Masthead header

Justin is a wedding photographer who resides in Savannah, GA with his wife Amanda. During a pivotal moment in his digital photography career, Justin became smitten with film photography. Everything from the grainy texture seen in the images to the patience required for the process led him to fall in love with the art of photography once more. You can easily find Justin sitting on his back porch rocking chair with a rye old fashioned and his American bulldog at his feet.

From Justin…

“This photo is a great representation of our ideal aesthetic. Warm, soft, dreamy. You can literally TASTE the soft setting sun in the image. Do we accomplish this look with every photo? Definitely not! It’s just not possible. This look is the perfect combination of backlighting + golden hour. While Fuji film tends to be very green, we love Fuji during golden hour because it gives us the perfect shade of warmth! When creating this photo, we ventured outside in an open, spacious area as the sun began to dip in the sky. A spacious area is so important because if you are in a congested location (lots of trees + buildings) your golden hour will end so much more quickly and you won’t be able to take advantage of the setting sun. We love a little bit of light leak in our photos and you can see the slightest bit right around the groom’s head. We did this by placing the sun directly behind the groom’s hairline and allowing the smallest bit of sunshine to peek around. Be careful here! A little too much light will turn a soft dreamy photo into some wonky flares in your final photo! Per usual, we metered for the shadows and the outcome was perfect!”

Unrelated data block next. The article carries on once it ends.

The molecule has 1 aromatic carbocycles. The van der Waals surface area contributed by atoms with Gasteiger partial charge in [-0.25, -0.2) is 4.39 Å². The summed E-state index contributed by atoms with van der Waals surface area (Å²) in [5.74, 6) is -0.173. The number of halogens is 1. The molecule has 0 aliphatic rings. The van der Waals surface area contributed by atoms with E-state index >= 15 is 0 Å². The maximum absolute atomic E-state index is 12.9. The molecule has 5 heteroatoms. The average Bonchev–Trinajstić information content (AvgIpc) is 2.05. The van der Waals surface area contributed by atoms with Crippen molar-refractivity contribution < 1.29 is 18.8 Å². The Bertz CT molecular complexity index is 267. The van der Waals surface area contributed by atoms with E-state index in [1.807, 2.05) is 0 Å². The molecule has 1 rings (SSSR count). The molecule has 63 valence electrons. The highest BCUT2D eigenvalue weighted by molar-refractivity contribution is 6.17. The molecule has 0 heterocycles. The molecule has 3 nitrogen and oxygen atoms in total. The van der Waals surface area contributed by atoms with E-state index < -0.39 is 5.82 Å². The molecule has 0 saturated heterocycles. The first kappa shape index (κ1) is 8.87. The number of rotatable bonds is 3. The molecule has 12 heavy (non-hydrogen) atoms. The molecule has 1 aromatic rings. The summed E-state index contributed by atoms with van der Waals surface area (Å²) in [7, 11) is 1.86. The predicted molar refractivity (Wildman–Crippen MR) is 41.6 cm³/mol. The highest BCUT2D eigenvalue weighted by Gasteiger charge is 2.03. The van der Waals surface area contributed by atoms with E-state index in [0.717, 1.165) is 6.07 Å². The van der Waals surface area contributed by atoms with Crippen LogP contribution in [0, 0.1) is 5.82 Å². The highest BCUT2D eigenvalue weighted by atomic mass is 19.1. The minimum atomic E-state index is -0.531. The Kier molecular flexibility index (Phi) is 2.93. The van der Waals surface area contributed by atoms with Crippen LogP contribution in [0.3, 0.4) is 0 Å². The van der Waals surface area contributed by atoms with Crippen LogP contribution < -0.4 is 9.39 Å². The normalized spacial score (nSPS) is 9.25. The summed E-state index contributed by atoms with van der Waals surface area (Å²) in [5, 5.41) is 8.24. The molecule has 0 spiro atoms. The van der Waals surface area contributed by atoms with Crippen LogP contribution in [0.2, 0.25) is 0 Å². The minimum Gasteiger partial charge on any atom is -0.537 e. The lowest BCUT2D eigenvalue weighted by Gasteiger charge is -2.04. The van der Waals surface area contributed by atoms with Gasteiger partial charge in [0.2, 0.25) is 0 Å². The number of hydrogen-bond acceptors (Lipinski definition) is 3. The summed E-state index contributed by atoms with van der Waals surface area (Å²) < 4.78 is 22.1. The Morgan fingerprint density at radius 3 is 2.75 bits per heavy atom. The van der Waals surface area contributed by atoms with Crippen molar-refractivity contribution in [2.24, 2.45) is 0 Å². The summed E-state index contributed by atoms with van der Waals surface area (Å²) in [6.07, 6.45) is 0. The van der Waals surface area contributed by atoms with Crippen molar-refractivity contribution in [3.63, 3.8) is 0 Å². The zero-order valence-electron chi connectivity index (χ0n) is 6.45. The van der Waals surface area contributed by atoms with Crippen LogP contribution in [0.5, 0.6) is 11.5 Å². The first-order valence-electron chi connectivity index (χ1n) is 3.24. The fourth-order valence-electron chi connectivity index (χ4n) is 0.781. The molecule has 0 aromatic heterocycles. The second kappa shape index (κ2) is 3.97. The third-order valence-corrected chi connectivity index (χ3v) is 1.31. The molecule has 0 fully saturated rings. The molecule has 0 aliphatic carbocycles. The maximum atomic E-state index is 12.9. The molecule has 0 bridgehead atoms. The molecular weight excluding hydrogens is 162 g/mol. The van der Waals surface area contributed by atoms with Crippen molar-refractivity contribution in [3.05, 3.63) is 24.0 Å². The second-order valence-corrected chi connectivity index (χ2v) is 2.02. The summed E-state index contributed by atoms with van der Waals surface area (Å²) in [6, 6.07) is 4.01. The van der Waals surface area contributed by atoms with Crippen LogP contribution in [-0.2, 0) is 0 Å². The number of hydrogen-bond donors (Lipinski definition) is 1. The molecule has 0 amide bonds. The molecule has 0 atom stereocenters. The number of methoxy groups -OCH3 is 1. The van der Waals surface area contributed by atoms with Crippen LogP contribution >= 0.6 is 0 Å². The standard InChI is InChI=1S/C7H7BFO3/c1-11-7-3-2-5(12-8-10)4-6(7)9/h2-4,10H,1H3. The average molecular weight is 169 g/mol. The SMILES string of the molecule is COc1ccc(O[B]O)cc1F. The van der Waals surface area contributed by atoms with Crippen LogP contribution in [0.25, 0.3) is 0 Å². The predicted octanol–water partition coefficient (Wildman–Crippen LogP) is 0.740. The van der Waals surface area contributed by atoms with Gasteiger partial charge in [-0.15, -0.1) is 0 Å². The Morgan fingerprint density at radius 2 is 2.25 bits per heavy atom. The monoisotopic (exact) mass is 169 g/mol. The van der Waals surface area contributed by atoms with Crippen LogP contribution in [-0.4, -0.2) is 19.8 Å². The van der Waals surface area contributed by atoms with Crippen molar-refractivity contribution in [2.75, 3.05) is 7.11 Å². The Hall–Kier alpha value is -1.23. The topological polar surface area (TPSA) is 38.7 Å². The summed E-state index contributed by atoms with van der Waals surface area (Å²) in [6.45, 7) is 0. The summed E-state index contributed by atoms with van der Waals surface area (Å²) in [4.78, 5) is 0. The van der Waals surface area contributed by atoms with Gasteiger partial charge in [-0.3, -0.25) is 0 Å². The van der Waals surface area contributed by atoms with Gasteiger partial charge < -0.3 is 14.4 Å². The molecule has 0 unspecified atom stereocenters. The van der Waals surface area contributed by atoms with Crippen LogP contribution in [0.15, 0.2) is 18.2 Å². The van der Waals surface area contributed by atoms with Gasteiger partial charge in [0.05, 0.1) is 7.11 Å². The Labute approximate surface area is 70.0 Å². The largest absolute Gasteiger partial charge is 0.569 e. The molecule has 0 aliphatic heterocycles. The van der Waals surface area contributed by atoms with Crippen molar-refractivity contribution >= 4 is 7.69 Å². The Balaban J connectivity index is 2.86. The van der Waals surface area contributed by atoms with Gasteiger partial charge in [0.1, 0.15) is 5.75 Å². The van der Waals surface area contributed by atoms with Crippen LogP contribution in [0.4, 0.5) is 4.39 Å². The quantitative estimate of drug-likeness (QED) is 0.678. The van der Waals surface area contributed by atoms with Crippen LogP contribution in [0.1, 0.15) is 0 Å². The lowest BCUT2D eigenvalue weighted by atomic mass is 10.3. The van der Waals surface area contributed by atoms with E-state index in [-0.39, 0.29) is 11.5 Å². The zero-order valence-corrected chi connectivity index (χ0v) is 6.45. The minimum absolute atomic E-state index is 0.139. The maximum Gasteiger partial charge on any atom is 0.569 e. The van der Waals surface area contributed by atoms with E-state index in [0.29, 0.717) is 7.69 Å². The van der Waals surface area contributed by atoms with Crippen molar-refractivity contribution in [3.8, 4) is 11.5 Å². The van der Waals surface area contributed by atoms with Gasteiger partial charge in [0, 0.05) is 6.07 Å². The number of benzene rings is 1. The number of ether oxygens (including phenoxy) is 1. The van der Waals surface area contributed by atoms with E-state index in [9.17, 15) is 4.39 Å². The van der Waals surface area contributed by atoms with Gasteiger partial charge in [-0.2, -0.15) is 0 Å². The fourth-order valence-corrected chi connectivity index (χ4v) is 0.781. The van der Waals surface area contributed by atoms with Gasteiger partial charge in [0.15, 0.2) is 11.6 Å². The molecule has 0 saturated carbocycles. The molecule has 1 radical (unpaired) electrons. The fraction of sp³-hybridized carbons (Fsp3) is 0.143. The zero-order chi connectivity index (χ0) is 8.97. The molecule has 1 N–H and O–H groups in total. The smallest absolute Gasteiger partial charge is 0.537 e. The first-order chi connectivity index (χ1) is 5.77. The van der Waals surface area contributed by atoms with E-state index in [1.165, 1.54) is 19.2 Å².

Contax 645, Fuji 400h rated at 200, Indie Film Lab
The Happy Bloom
Georgia + Southeast
Website | Instagram | Facebook

Lucy is a fine-art photographer who specializes in weddings. She is based out of Los Angeles, CA with her husband, two children, and their maltese, Maggie.

From Lucy…

“I love movement in photography. I feel it adds yet another layer to the photographs and helps to create a more fluid storyline. In this picture, the sun was starting to dip and I knew the colors were going to be perfect. I instructed the model to walk forward and we walked together at a steady matched pace. I always show the model or couple the pace that I will be moving at before I take the picture. I will even practice with them if I think it’s necessary. The goal is to get most of my shots in focus so it’s important to be in sync. This being said, I don’t mind motion blur because I think it can also look quite lovely. In this picture, Colette, my model, was instructed to give me a variance of looks while she moved. I asked that she look straight ahead at first and then over to her left and so forth. I chose this picture in particular from that set because I loved her connection with the camera.”

Contax 645, Fuji 400h, The FIND Lab
Lucy Munoz Photography
California
Website | Instagram | Facebook